• Create new forms of arts and cultural exchanges between cities that were once non-existent (e.g., exploring ways to promote up-and-coming individuals’ work in various communities; learning from different arts and culture models dealing with education, learning and creativity; inviting unique artistic endeavors into new locales; viewing the arts as a form of cultural export that can benefit other communities as well).
  • Foster student and professional exchanges that can take full advantage of each community’s academic assets (e.g., through coursework, case studies, classroom learning, experiential learning, and research).
  • Leverage existing events and conferences to engage other communities and showcase an interest in building new bridges of understanding between locales (i.e., inviting change agents/innovators to participate in each locales world-class conferences and events).
  • Enhance the quality of interaction of cities by opening new channels of understanding and information sharing (e.g., how can a city become more bikeable or bike-friendly; awareness of each others unique startup communities) and
  • Explore new economic development opportunities on both large and small scales (i.e., import/export of physical products as well as new business models).
One month ago, several entrepreneurs based in Rhode Island believed in this venture enough to fund an exploratory mission to Copenhagen. Over an 11-day period I met with students and professionals representing Aalborg University-Copenhagen, IT University of Copenhagen, Danish Design Association, Copenhagen Business Academy, Copenhagen Business School, Copenhagen School of Design & Technology (KEA), State of Green, Danish App Lab, Silicon Vikings, Creative CPH, Copenhagen Free Walking Tours, Startup Bootcamp Copenhagen, Cykelsuperstier, Goodvertising Agency, Institute for Happiness, Bicycle Innovation Lab, Copenhagenize, Danish Cyclists’ Federation, Gehl Institute, VisitDenmark, Copenhagen Post, and numerous startups.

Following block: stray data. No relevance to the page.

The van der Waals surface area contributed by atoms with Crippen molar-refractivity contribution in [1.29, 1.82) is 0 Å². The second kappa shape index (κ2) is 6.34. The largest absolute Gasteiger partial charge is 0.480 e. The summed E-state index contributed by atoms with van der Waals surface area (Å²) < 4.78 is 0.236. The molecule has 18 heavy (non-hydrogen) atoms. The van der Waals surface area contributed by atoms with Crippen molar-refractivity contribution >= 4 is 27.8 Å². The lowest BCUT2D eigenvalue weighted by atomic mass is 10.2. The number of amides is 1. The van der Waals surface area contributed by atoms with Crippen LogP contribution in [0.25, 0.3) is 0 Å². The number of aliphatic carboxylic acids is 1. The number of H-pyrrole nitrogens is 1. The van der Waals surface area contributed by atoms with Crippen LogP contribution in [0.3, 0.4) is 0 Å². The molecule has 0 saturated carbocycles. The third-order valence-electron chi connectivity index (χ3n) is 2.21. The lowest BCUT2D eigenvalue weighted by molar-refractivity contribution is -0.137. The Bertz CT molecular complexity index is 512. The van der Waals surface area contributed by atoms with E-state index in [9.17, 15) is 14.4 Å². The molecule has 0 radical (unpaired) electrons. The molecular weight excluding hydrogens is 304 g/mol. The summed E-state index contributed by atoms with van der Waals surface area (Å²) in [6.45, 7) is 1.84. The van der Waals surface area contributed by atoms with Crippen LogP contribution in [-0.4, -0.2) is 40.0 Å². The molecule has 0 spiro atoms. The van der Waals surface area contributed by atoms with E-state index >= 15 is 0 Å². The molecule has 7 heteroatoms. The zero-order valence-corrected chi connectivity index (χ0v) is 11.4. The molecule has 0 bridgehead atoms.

When I think of these assets linking up with assets we have in Providence in the form of faculty and students from our leading institutions of higher education like Brown University, Rhode Island School of Design, University of Rhode Island, Providence College and Johnson & Wales University, etc.), entrepreneurial and design communities (e.g., DesignxRI, a statewide design movement; Betaspring, a widely respected global startup accelerator program, it’s alumni and mentors; and an arts organizations  (e.g., The Steel Yard, AS220) and events that is known the world over (e.g., A Better World by Design, BIF Summit, Waterfire, and FirstWorks, etc.), the possibilities to exchange knowledge, ideas, products, and people seem limitless.
 
I met many individuals who were open to creating new bonds, partnerships, and collaborations with another community of creative talent. I found that these individuals appreciated the idea of expanding their networks, having the opportunity to progress projects in both cities. But most importantly, I found in both cities, a lack of awareness of the other, but a genuine interest to learn more. That is a great place to start.

This post is part of the GOOD community's 50 Building Blocks of Citizenship—weekly steps to being an active, engaged global citizen. This week: Learn About Your Town's Sister CitiesFollow along and join the conversation at good.is/citizenship and on Twitter at #goodcitizen.

Photo via Flickr (cc) user Stig Nygaard